Compared to elsewhere in the country, the disparity between the rich and the poor is widest in Teton County, and a new book takes a sociological look at the problem.
Author Justin Ferrell grew up in Cheyenne, and his mother worked in the service industry. For his book, Billionaire Wilderness: the Ultra Wealthy and the Remaking of the West, he said he interviewed numerous billionaires in Teton County.
"There's not a lot of work on the ultra-wealthy, in terms of from the inside. And actually, [there isn't] rigorous research over many years spending time with them, and trying to understand how they think, to try to dig beneath all the numbers that we have about income inequality and wealth in the U.S.," said Ferrell.
Ferrell said he discovered that the wealthy prefer not to know about poverty because they've moved here to find their idea of paradise and to escape the pressures of high-stress careers.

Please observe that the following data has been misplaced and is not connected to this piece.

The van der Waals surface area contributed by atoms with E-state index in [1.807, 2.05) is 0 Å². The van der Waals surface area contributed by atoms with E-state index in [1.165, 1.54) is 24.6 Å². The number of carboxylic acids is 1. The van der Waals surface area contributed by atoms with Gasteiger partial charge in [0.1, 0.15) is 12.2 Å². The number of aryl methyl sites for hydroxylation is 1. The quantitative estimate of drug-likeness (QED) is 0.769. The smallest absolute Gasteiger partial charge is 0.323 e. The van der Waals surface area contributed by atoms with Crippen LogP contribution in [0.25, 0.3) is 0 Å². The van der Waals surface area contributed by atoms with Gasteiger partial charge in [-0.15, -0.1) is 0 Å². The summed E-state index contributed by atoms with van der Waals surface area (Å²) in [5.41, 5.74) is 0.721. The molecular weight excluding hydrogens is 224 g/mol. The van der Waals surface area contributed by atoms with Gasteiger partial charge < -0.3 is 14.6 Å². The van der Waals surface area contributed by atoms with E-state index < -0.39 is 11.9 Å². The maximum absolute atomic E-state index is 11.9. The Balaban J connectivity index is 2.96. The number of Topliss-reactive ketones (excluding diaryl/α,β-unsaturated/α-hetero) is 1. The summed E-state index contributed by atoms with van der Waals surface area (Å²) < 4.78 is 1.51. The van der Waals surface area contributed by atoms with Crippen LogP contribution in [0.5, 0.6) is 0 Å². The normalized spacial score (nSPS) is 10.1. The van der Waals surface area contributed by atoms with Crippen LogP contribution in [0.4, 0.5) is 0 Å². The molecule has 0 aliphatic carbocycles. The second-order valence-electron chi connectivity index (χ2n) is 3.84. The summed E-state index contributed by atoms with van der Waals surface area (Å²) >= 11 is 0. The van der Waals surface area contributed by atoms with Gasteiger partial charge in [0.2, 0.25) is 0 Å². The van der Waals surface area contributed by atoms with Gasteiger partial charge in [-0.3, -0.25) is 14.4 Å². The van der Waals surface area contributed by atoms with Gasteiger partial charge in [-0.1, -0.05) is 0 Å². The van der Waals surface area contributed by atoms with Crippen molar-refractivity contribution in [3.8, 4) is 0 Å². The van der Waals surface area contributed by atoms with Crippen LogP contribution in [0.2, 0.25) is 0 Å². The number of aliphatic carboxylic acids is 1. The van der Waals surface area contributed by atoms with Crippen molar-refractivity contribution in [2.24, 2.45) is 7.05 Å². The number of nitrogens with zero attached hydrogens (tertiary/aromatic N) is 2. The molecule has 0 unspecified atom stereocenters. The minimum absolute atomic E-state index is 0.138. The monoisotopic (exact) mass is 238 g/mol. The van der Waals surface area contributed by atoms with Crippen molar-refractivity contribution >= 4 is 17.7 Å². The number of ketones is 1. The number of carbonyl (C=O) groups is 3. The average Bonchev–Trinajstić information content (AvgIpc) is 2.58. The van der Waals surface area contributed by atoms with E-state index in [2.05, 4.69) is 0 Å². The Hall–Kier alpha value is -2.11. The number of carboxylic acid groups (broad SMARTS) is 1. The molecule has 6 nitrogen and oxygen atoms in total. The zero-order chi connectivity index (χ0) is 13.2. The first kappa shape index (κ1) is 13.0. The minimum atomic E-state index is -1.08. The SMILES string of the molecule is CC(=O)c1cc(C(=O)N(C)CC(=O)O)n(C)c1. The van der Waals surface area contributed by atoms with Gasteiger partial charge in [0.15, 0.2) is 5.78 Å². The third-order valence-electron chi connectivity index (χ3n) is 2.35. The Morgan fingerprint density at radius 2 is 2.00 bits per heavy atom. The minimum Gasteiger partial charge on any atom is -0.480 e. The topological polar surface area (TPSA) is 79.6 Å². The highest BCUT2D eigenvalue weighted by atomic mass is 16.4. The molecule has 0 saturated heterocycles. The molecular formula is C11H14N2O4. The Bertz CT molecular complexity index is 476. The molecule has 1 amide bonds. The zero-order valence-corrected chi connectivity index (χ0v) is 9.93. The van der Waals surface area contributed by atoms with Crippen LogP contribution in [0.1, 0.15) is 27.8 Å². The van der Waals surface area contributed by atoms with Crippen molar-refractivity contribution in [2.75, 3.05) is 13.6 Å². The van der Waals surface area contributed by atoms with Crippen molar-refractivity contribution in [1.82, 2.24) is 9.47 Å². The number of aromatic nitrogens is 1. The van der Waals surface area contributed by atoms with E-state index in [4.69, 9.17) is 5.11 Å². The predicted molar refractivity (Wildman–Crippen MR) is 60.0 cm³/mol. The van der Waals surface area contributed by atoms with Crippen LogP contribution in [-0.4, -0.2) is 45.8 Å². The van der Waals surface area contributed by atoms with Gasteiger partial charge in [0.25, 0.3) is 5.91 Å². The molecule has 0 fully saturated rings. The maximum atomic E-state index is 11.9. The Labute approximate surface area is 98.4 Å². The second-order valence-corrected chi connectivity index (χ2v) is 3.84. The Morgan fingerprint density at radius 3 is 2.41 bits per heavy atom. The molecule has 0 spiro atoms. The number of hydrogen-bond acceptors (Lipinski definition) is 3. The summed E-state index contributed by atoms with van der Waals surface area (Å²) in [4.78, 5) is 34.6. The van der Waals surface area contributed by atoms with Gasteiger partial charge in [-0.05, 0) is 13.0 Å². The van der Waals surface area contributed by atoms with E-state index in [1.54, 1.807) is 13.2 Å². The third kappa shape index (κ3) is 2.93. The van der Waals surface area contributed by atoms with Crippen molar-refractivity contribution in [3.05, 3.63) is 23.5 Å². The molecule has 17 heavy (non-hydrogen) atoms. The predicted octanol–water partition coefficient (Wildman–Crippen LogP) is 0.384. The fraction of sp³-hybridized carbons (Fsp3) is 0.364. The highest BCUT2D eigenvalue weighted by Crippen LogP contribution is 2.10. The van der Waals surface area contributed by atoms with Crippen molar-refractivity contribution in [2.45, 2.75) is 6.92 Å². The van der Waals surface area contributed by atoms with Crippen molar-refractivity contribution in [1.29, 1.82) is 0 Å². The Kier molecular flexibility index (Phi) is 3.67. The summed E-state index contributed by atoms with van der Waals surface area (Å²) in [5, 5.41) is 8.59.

This motivates them to protect the pristine nature of the West, but Ferrell said mostly they stick to non-controversial issues.
"I think climate change has been so politicized in the national conversation that for maybe more conservative, ultra-wealthy people that it's not really something that they're concerned with," he said. "But it's the fact that a lot of the issues that they're interested, they're very localized. It's, 'what's the moose population in Wilson?'"
Ferrell said Teton County is symptomatic of how the ultra-wealthy are changing dynamics around the American West. To hear the full interview with Ferrell, tune in this week to Open Spaces.
Have a question about this story? Contact the reporter, Melodie Edwards, at email@example.com.